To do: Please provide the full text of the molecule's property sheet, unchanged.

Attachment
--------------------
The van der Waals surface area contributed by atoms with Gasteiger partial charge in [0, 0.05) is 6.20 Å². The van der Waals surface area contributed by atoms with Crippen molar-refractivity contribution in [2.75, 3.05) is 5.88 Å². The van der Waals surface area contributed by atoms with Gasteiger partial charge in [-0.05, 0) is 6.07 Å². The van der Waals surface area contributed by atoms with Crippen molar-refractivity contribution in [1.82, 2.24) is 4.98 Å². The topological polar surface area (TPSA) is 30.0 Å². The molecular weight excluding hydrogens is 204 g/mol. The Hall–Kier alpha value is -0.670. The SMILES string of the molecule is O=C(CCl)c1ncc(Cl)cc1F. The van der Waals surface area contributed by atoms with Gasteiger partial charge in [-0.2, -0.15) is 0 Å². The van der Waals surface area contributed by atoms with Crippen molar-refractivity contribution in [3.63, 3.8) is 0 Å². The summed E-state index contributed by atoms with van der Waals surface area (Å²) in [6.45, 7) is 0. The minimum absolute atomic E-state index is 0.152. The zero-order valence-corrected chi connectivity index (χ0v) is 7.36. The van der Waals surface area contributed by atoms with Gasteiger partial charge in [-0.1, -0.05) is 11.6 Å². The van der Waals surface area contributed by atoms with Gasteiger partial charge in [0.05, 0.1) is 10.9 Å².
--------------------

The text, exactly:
The van der Waals surface area contributed by atoms with Gasteiger partial charge in [0, 0.05) is 6.20 Å². The van der Waals surface area contributed by atoms with Crippen molar-refractivity contribution in [2.75, 3.05) is 5.88 Å². The van der Waals surface area contributed by atoms with Gasteiger partial charge in [-0.05, 0) is 6.07 Å². The van der Waals surface area contributed by atoms with Crippen molar-refractivity contribution in [1.82, 2.24) is 4.98 Å². The topological polar surface area (TPSA) is 30.0 Å². The molecular weight excluding hydrogens is 204 g/mol. The Hall–Kier alpha value is -0.670. The SMILES string of the molecule is O=C(CCl)c1ncc(Cl)cc1F. The van der Waals surface area contributed by atoms with Gasteiger partial charge in [-0.2, -0.15) is 0 Å². The van der Waals surface area contributed by atoms with Crippen molar-refractivity contribution in [3.63, 3.8) is 0 Å². The summed E-state index contributed by atoms with van der Waals surface area (Å²) in [6.45, 7) is 0. The minimum absolute atomic E-state index is 0.152. The zero-order valence-corrected chi connectivity index (χ0v) is 7.36. The van der Waals surface area contributed by atoms with Gasteiger partial charge in [-0.1, -0.05) is 11.6 Å². The van der Waals surface area contributed by atoms with Gasteiger partial charge in [0.05, 0.1) is 10.9 Å².